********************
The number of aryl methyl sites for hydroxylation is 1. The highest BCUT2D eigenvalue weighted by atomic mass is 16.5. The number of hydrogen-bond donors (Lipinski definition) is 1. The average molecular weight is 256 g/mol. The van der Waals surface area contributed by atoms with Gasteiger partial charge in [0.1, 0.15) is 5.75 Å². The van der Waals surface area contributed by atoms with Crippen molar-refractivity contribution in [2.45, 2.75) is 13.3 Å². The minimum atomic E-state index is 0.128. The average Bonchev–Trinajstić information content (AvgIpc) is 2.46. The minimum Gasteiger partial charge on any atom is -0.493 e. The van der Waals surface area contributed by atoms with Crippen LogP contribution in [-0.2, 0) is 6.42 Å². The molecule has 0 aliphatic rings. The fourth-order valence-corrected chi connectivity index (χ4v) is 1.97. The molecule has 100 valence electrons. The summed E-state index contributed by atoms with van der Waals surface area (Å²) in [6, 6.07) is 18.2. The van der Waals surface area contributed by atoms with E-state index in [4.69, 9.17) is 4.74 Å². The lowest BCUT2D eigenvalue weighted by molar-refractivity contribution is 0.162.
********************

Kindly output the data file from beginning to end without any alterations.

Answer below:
The number of aryl methyl sites for hydroxylation is 1. The highest BCUT2D eigenvalue weighted by atomic mass is 16.5. The number of hydrogen-bond donors (Lipinski definition) is 1. The average molecular weight is 256 g/mol. The van der Waals surface area contributed by atoms with Gasteiger partial charge in [0.1, 0.15) is 5.75 Å². The van der Waals surface area contributed by atoms with Crippen molar-refractivity contribution in [2.45, 2.75) is 13.3 Å². The minimum atomic E-state index is 0.128. The average Bonchev–Trinajstić information content (AvgIpc) is 2.46. The minimum Gasteiger partial charge on any atom is -0.493 e. The van der Waals surface area contributed by atoms with Crippen LogP contribution in [-0.2, 0) is 6.42 Å². The molecule has 0 aliphatic rings. The fourth-order valence-corrected chi connectivity index (χ4v) is 1.97. The molecule has 100 valence electrons. The summed E-state index contributed by atoms with van der Waals surface area (Å²) in [6, 6.07) is 18.2. The van der Waals surface area contributed by atoms with E-state index in [4.69, 9.17) is 4.74 Å². The lowest BCUT2D eigenvalue weighted by molar-refractivity contribution is 0.162.